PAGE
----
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“Salus animarum supemus lex esto” — the salvation of souls … must be the supreme law in the Church.” Canon Law (1752)

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A Case of Mistaken Identity




“Meanwhile tax collectors and sinners were seeking the company of Jesus, all of them eager to hear what he had to say. But the Pharisees and the Scribes frowned at this, muttering. "This man welcomes sinners and eats with them. ” (Saint Luke 15.2)


Again we encounter the hypocritical judgments of the Pharisees and the Scribes in this Gospel reading.

Their attitude is the complete opposite to that of Jesus. Their reaction to the presence of so-called sinners and tax collectors was judgment that condemned; Jesus' attitude was one of love that redeemed.

In Jesus' time a “sinner” was one who was not within the Covenant, a pagan who did not observe God's will, particularly as expressed in the Law.

The tax collector was despised and equated with public sinners because of his link with the pagan occupying power and his frequent extortion. Because of this he was kept at a distance by every Jewish observer of the Law.

The Pharisees and Scribes self-righteously condemned the tax collectors and sinners, looking only at the externals, because indeed, the externals were all that they could ever hope to perceive.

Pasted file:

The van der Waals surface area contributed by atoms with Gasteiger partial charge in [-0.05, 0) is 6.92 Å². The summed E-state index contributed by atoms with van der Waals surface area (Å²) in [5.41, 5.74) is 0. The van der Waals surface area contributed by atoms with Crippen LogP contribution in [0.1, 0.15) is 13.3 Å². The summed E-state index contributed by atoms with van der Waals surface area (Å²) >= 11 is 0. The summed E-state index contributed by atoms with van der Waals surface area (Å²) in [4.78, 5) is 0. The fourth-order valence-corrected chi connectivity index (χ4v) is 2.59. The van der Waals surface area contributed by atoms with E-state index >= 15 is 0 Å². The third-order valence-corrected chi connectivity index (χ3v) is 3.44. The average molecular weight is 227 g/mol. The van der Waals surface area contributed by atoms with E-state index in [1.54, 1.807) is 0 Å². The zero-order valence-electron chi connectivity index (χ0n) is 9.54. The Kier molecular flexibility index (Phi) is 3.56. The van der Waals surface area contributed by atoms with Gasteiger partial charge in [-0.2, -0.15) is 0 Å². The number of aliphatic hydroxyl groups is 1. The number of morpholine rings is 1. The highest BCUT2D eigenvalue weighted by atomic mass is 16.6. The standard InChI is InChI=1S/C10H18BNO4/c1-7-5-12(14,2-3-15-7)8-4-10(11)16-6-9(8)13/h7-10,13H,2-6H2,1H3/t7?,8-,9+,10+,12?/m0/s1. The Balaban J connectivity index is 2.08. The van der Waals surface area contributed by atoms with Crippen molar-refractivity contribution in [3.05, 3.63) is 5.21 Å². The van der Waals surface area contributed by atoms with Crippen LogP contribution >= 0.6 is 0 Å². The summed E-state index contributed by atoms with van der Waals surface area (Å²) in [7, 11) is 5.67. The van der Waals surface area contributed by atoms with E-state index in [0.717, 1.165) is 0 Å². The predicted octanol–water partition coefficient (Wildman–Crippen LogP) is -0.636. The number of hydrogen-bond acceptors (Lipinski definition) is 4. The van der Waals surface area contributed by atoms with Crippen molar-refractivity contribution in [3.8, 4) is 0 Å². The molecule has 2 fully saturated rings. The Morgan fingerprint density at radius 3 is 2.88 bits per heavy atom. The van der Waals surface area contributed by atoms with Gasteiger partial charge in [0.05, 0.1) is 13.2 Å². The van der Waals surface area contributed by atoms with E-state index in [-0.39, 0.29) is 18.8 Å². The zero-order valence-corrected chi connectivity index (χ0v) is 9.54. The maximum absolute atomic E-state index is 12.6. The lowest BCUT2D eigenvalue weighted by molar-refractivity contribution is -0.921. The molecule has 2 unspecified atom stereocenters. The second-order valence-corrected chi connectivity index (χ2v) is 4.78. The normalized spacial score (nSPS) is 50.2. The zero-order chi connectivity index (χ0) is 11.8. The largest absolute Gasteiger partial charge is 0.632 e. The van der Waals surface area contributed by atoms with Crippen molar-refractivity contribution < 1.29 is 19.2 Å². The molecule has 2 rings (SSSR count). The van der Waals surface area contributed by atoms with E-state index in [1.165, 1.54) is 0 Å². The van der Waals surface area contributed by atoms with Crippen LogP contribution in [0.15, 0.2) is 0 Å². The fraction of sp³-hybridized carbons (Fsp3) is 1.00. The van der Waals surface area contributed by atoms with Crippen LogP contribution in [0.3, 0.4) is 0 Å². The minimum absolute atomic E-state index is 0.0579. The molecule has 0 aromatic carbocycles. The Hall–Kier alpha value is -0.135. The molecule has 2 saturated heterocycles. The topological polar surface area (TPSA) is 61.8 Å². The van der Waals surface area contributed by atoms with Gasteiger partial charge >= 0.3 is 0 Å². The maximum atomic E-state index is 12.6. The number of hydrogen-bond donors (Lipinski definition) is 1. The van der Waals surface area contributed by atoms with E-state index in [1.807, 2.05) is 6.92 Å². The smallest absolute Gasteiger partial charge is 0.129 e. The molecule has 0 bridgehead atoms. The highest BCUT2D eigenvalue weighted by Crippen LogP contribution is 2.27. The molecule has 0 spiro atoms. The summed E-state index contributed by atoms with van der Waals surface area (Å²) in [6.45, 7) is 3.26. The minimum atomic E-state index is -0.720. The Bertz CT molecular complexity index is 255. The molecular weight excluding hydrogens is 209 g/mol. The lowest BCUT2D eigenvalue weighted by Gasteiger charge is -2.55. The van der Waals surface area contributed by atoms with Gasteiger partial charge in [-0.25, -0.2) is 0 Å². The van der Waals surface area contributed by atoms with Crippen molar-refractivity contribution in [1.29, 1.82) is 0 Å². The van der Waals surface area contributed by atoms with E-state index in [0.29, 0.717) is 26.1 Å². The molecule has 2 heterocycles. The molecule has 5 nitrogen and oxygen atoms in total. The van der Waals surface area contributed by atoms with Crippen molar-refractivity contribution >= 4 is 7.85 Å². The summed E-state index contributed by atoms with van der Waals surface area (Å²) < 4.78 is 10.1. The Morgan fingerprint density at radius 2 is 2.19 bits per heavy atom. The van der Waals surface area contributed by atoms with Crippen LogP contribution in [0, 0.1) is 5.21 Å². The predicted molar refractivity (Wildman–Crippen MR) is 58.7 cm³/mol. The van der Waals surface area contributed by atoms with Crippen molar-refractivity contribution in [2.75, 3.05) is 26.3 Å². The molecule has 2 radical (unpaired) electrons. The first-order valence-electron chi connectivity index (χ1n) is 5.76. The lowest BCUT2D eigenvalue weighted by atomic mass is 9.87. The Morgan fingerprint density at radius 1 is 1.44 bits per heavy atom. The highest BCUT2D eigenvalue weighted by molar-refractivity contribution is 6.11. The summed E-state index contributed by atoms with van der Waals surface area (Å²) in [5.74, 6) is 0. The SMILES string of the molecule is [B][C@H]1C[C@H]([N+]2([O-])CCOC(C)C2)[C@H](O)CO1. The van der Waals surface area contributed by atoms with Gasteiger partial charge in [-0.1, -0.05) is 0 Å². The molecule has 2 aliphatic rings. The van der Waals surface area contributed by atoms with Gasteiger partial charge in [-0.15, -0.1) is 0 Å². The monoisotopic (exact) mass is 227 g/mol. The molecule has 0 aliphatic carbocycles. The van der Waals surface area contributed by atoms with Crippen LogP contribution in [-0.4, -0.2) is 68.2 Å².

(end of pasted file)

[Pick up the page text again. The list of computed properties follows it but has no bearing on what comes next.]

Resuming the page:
Had they truly been men of prayer they would have seen into the hearts of men.

Jesus could see into the souls of these “sinners”, whose real sin was that of  greed, an idolatry of wealth and money. He saw them as people to be liberated, redeemed, people to be called away from false idols to the worship of His Father.

His knowledge of man was liberating, the Pharisees' knowledge was binding.

There is a great lesson in all this:  Our learning should always be at the service of love, without a practical application, learning can be useless and dead.

It is also very humbling to accept that often those “outside” of religious practice, the so-called pagans, are often  more receptive to Gods Word and assenting to Truth than we are.



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 Scio opera tua ... quia modicum habes virtutem, et servasti verbum Meum, nec non negasti Nomen Meum 
I know your works ... that you have but little power, and yet you have kept My word, and have not denied My Name. (Apocalypse 3.8)


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